Even though Japan is renowned for being home to the leading innovators in video games historically, the first Game On exhibit was held at the Barbican Centre, U.K., back in 2002. Now, it finally makes its glorious debut appearance in Tokyo after so many years.
Taking place in the stunning surroundings of the Miraikan, this exhibition adds another excuse, as well as the life-sized Gundam statue and the view of the Rainbow Bridge, for you to trek to the manmade island of Odaiba.
To be honest with you, I was hesitant. The Tokyo Game Show last September was an overly crowded and odorous affair. I spent most of my time with my face crushed and entombed inside a rather portly stranger’s armpit and didn’t get to play any games because of the endless queues. With the aforementioned chap’s sweat bubbling in my nose, I looked for the exit and vowed to never frequent such an event again. However, since Game On looked to be a smaller event and more focused on retro games, I decided to give it a shot. As a precaution, I fashioned a pair of nose buds made out of cotton wool and set out to see the show.
I was glad I made the effort. For a start, it wasn’t so crowded, and every console under the sun was on show—and most were playable, as well as some very well-maintained original arcade cabinets. From the classics Pong and Space Invaders to Street Fighter II, Parappa the Rapper, and all the way up to current games such as Halo, Guilty Gear Xrd, Minecraft, and Into the Deep on the soon-to-be-released PlayStation VR, games of all genres were there to be sampled.
One game that was an unexpected source of curiosity was Muscle March on the Nintendo Wii. This game was drawing many amused stares and the aim of the game was to use the Wii remote to copy a scantily-clad bodybuilder’s poses as you chase him through a city, smashing through walls, and causing general mischief. Later, I was happy to see that this game was available for download on the Wii’s virtual console. A must buy!
For those interested in the artistic side of game development, there were some fascinating concept drawings for Jak and Daxter, Sonic the Hedgehog, and a replica of the development board for Grand Theft Auto III. Being a big GTA fan since the first game, this was especially cool to see.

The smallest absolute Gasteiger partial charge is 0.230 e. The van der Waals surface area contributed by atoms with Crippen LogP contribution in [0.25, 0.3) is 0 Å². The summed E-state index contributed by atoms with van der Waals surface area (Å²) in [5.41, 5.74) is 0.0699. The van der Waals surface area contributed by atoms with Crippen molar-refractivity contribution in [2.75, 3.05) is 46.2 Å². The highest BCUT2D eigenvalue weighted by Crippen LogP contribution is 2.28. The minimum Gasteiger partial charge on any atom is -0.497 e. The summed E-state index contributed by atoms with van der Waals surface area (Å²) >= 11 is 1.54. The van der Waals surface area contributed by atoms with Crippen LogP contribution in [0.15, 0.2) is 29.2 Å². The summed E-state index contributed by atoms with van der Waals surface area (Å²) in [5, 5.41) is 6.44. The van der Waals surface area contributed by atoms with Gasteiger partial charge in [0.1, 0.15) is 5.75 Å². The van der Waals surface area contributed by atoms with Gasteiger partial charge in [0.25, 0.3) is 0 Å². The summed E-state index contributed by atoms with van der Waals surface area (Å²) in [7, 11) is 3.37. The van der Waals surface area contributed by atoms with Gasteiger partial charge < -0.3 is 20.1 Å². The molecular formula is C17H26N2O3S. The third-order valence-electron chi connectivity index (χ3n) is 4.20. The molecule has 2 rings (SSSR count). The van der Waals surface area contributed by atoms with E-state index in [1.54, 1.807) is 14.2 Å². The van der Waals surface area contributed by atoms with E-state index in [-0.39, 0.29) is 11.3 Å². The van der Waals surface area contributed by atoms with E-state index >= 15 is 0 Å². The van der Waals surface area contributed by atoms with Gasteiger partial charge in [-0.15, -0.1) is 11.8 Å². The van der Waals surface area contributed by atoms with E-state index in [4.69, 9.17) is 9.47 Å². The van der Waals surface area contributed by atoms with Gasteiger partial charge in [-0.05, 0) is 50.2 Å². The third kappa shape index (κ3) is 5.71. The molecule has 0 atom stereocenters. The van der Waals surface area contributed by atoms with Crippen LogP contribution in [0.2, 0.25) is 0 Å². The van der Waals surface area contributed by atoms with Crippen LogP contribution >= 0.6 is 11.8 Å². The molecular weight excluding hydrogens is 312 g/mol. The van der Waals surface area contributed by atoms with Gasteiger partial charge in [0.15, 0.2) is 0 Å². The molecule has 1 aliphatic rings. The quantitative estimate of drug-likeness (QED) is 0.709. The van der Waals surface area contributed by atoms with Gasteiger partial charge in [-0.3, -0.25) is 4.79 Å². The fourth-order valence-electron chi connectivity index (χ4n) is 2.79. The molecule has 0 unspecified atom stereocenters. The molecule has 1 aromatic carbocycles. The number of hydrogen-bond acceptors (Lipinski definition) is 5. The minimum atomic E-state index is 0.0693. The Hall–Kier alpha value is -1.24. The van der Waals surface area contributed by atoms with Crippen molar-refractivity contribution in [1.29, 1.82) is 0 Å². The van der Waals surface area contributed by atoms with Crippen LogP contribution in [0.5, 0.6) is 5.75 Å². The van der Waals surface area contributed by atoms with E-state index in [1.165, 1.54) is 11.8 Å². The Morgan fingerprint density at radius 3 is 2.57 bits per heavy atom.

Within half an hour of being there, I had blown up four small Japanese children and their father in a six-player bout of Bomberman, spinning-piledrived my girlfriend’s skull into concrete with Street Fighter II’s Zangief, and been laughed at by an old man as I crashed into a tree playing Super Hang On. That game was just as difficult as I remember it being when I was a kid. I was more of a Road Rash II fan anyway …
If you arrive early enough, you’ll be in with the chance to obtain tickets which allow you to try one of the three games on show for the PlayStation VR. I arrived in the afternoon, which was too late to get a ticket, so I spent some time in the queue, hoping for a cancellation so I could have a try. After around 20 minutes of gawping around and quietly giggling because of how silly everyone looked with their VR helmets on, I decided to give up and went for a quick game of Pong. I was surprised to see how popular this old game was. With a long queue filled with gamers of all ages, it just shows that this simple game is still just as addictive and competitive as it was when it was first released.
So, if you want to sample the PlayStation VR, get there as early as you can to be in with a chance to get tickets. Also, if you buy your tickets at Lawson, you can save yourself a couple hundred yen to buy yourself a bottle of melon soda or sausage on a stick. The show runs until May 30 and is a must-see. Whether you want to learn more about the cultural impact and history of video games, or, like me, just want to play games from your childhood on their original platforms for nostalgia kicks, this exhibition is well worth a gander.
Game On: Why are Video Games so Interesting? Until May 30, 10am-5pm (last entry 4:30pm). ¥650-¥1,500. The Miraikan (The National Museum of Emerging Sciences and Technologies). Odaiba. www.miraikan.jst.go.jp/en/spexhibition/gameon/.